3 questions for Rasha Jarhum

By Helen Morgan 23 March 2016

Rasha Jarhum, an Aspen New Voices fellow and a member of the Yemeni Women Pact for Peace and Security. Photo by: Nabilah Al-Zubair

When Rasha Jarhum, an Aspen New Voices fellow and member of the Yemeni Women Pact for Peace and Security, started working with Syrian refugees in Lebanon and Jordan in 2014, she saw the war in her native Yemen escalate, and her family were forced to leave.

The numbers of people fleeing Yemen are still rapidly increasing — more than 100,000 people have fled the country since March 2015, when the conflict between forces fighting for the exiled President Abdu Rabbu Mansour Hadi and those allied to Zaidi Shia rebels, known as Houthis, erupted. According to the Office of the United Nations High Commissioner for Refugees, the number of people now forcibly displaced from the country currently stands at around 2.5 million.

In an interview with Devex, Jarhum discussed the lessons learned from work in this context, noting that these populations need tangible opportunities for upward social mobility.

“These must go beyond short-term humanitarian interventions for support for subsistence, and should be more sustainable and longer-term, focusing on education and skills, access to finance and decent housing, improving livelihoods, and other such opportunities,” she said.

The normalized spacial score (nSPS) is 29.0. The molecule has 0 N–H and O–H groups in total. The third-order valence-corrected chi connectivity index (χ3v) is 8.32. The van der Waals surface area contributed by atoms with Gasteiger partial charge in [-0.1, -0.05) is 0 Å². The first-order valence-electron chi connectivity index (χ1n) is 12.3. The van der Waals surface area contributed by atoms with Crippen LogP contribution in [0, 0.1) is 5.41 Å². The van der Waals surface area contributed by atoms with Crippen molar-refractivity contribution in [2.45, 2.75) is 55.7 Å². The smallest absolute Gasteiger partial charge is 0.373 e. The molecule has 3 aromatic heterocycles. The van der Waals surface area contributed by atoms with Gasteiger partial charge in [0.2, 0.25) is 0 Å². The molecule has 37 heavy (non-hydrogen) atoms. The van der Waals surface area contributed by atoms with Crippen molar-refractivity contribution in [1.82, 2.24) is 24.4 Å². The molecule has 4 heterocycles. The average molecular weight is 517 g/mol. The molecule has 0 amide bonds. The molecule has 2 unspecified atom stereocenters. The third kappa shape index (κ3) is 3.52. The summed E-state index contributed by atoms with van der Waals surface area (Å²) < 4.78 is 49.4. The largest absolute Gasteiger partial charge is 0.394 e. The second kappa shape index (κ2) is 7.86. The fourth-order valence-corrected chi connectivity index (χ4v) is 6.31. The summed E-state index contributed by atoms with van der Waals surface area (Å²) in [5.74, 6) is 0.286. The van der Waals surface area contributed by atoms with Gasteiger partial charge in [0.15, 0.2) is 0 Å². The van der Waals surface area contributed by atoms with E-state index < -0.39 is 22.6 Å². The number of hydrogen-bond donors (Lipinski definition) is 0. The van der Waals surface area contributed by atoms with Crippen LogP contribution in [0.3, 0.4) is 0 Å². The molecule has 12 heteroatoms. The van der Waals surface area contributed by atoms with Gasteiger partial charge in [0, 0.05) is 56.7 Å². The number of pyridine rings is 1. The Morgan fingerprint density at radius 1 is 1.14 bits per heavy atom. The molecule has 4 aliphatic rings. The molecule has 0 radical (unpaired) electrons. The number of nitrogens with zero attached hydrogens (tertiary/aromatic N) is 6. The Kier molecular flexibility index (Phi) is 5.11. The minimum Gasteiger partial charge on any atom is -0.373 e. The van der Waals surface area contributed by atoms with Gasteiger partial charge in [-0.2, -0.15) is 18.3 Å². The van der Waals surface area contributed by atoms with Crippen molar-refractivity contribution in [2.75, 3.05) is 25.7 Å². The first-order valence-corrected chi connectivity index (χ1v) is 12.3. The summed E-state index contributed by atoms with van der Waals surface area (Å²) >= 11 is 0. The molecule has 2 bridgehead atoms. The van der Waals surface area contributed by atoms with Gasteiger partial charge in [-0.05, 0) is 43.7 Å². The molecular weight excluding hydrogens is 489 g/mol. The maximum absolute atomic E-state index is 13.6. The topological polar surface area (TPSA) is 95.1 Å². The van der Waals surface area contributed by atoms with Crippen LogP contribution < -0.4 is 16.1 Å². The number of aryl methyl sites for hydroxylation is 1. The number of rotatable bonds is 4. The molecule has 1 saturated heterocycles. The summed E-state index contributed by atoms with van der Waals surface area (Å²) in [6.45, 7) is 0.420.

Here are some more highlights from our conversation:

What role can development and humanitarian organizations play in helping refugees to better integrate and what strategies appear to be working?

It is critical to uphold the dignity and maintain the identity of refugees in order to successfully integrate them into the larger mosaic of society, particularly as they have experienced dramatic changes given their displacement and exposure to violence.

Strategies that adopt a careful mechanism to understanding these issues, and to working with the refugee communities to facilitate remedial support — as well as initiate dialogue with host communities — are often more successful than others. This is a challenge not only for refugees in Western countries but also for refugees in Arab countries such as Lebanon and Jordan.

Social cohesion programs for refugees and host communities are very important. In Lebanon and Jordan, joint capacity building activities and training courses targeting both refugees and host communities have favorable feedback. There are also cultural exhibitions and activities; I cannot stress the importance of involving both refugees and host community member to design those programs.

Advocacy and awareness campaigns are also important — particularly those that lead to a paradigm shift and change negative misperceptions.

What does the mass movement of populations mean for development and humanitarian aid in the coming decades?    

It can be looked at as both a liability as well as an opportunity. There are experiences where refugee populations remain dependent on the international community's support for extended periods of time — for example, the [United Nations Relief and Works Agency for Palestine Refugees in the Near East] — due to the lack of a sustainable development perspective that focuses on their development and well-being.